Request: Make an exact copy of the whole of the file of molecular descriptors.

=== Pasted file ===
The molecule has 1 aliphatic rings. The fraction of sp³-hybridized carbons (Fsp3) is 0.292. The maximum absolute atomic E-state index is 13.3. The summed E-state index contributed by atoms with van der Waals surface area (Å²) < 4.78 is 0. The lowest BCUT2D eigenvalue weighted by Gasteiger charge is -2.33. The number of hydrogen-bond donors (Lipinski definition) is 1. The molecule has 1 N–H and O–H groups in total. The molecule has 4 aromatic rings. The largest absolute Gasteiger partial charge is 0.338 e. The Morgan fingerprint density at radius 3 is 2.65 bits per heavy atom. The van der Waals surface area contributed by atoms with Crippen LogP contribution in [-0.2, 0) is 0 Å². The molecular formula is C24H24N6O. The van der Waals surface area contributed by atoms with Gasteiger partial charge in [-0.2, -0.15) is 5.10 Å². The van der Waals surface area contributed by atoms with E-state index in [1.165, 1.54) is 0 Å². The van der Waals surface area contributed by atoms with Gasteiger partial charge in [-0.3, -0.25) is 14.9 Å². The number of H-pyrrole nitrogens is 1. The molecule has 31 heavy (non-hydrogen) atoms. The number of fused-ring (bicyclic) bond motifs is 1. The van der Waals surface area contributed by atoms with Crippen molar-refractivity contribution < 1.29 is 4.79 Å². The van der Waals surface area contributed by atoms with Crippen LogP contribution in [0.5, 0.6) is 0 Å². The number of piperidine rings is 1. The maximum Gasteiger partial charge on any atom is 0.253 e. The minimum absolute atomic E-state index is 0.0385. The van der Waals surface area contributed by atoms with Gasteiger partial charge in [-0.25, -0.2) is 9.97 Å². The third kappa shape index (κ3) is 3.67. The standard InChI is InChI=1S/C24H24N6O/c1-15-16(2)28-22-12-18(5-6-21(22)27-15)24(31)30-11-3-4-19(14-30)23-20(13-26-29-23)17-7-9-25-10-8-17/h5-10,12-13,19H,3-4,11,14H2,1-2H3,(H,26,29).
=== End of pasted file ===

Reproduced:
The molecule has 1 aliphatic rings. The fraction of sp³-hybridized carbons (Fsp3) is 0.292. The maximum absolute atomic E-state index is 13.3. The summed E-state index contributed by atoms with van der Waals surface area (Å²) < 4.78 is 0. The lowest BCUT2D eigenvalue weighted by Gasteiger charge is -2.33. The number of hydrogen-bond donors (Lipinski definition) is 1. The molecule has 1 N–H and O–H groups in total. The molecule has 4 aromatic rings. The largest absolute Gasteiger partial charge is 0.338 e. The Morgan fingerprint density at radius 3 is 2.65 bits per heavy atom. The van der Waals surface area contributed by atoms with Crippen LogP contribution in [-0.2, 0) is 0 Å². The molecular formula is C24H24N6O. The van der Waals surface area contributed by atoms with Gasteiger partial charge in [-0.2, -0.15) is 5.10 Å². The van der Waals surface area contributed by atoms with E-state index in [1.165, 1.54) is 0 Å². The van der Waals surface area contributed by atoms with Gasteiger partial charge in [-0.3, -0.25) is 14.9 Å². The number of H-pyrrole nitrogens is 1. The molecule has 31 heavy (non-hydrogen) atoms. The number of fused-ring (bicyclic) bond motifs is 1. The van der Waals surface area contributed by atoms with Crippen molar-refractivity contribution < 1.29 is 4.79 Å². The van der Waals surface area contributed by atoms with Crippen LogP contribution in [0.5, 0.6) is 0 Å². The number of piperidine rings is 1. The maximum Gasteiger partial charge on any atom is 0.253 e. The minimum absolute atomic E-state index is 0.0385. The van der Waals surface area contributed by atoms with Gasteiger partial charge in [-0.25, -0.2) is 9.97 Å². The third kappa shape index (κ3) is 3.67. The standard InChI is InChI=1S/C24H24N6O/c1-15-16(2)28-22-12-18(5-6-21(22)27-15)24(31)30-11-3-4-19(14-30)23-20(13-26-29-23)17-7-9-25-10-8-17/h5-10,12-13,19H,3-4,11,14H2,1-2H3,(H,26,29).